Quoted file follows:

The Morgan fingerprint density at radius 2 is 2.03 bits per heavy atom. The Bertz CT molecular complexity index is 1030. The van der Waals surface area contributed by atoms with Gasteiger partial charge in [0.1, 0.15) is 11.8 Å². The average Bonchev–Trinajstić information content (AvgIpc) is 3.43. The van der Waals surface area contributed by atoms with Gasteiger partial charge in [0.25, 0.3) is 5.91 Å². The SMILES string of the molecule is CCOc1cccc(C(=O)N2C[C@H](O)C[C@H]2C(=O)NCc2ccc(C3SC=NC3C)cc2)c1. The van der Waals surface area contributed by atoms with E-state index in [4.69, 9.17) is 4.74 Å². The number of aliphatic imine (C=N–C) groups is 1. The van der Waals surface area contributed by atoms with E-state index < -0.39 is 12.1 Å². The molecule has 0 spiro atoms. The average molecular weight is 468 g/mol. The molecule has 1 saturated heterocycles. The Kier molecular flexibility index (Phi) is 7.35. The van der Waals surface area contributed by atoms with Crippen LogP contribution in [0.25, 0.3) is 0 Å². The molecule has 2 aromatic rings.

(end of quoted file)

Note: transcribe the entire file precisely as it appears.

The Morgan fingerprint density at radius 2 is 2.03 bits per heavy atom. The Bertz CT molecular complexity index is 1030. The van der Waals surface area contributed by atoms with Gasteiger partial charge in [0.1, 0.15) is 11.8 Å². The average Bonchev–Trinajstić information content (AvgIpc) is 3.43. The van der Waals surface area contributed by atoms with Gasteiger partial charge in [0.25, 0.3) is 5.91 Å². The SMILES string of the molecule is CCOc1cccc(C(=O)N2C[C@H](O)C[C@H]2C(=O)NCc2ccc(C3SC=NC3C)cc2)c1. The van der Waals surface area contributed by atoms with E-state index in [4.69, 9.17) is 4.74 Å². The number of aliphatic imine (C=N–C) groups is 1. The van der Waals surface area contributed by atoms with E-state index < -0.39 is 12.1 Å². The molecule has 0 spiro atoms. The average molecular weight is 468 g/mol. The molecule has 1 saturated heterocycles. The Kier molecular flexibility index (Phi) is 7.35. The van der Waals surface area contributed by atoms with Crippen LogP contribution in [0.25, 0.3) is 0 Å². The molecule has 2 aromatic rings.